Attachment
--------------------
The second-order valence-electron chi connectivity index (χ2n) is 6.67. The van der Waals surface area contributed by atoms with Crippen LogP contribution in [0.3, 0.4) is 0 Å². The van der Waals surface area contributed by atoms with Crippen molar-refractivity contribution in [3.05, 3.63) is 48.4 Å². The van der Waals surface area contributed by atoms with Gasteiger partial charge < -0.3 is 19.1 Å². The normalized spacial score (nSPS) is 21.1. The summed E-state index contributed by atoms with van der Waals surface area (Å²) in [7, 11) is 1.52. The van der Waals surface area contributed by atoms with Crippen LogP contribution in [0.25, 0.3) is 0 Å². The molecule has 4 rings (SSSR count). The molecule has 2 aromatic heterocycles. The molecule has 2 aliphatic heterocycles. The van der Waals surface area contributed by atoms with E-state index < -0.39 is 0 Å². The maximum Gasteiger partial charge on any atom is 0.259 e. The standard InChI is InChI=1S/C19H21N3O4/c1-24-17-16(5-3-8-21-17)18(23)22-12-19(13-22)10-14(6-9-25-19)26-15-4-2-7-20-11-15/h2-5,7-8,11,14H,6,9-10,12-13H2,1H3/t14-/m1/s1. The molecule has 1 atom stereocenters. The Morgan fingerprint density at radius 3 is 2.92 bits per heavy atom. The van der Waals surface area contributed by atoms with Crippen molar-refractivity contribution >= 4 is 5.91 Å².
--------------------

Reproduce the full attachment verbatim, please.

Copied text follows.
The second-order valence-electron chi connectivity index (χ2n) is 6.67. The van der Waals surface area contributed by atoms with Crippen LogP contribution in [0.3, 0.4) is 0 Å². The van der Waals surface area contributed by atoms with Crippen molar-refractivity contribution in [3.05, 3.63) is 48.4 Å². The van der Waals surface area contributed by atoms with Gasteiger partial charge < -0.3 is 19.1 Å². The normalized spacial score (nSPS) is 21.1. The summed E-state index contributed by atoms with van der Waals surface area (Å²) in [7, 11) is 1.52. The van der Waals surface area contributed by atoms with Crippen LogP contribution in [0.25, 0.3) is 0 Å². The molecule has 4 rings (SSSR count). The molecule has 2 aromatic heterocycles. The molecule has 2 aliphatic heterocycles. The van der Waals surface area contributed by atoms with E-state index < -0.39 is 0 Å². The maximum Gasteiger partial charge on any atom is 0.259 e. The standard InChI is InChI=1S/C19H21N3O4/c1-24-17-16(5-3-8-21-17)18(23)22-12-19(13-22)10-14(6-9-25-19)26-15-4-2-7-20-11-15/h2-5,7-8,11,14H,6,9-10,12-13H2,1H3/t14-/m1/s1. The molecule has 1 atom stereocenters. The Morgan fingerprint density at radius 3 is 2.92 bits per heavy atom. The van der Waals surface area contributed by atoms with Crippen molar-refractivity contribution >= 4 is 5.91 Å².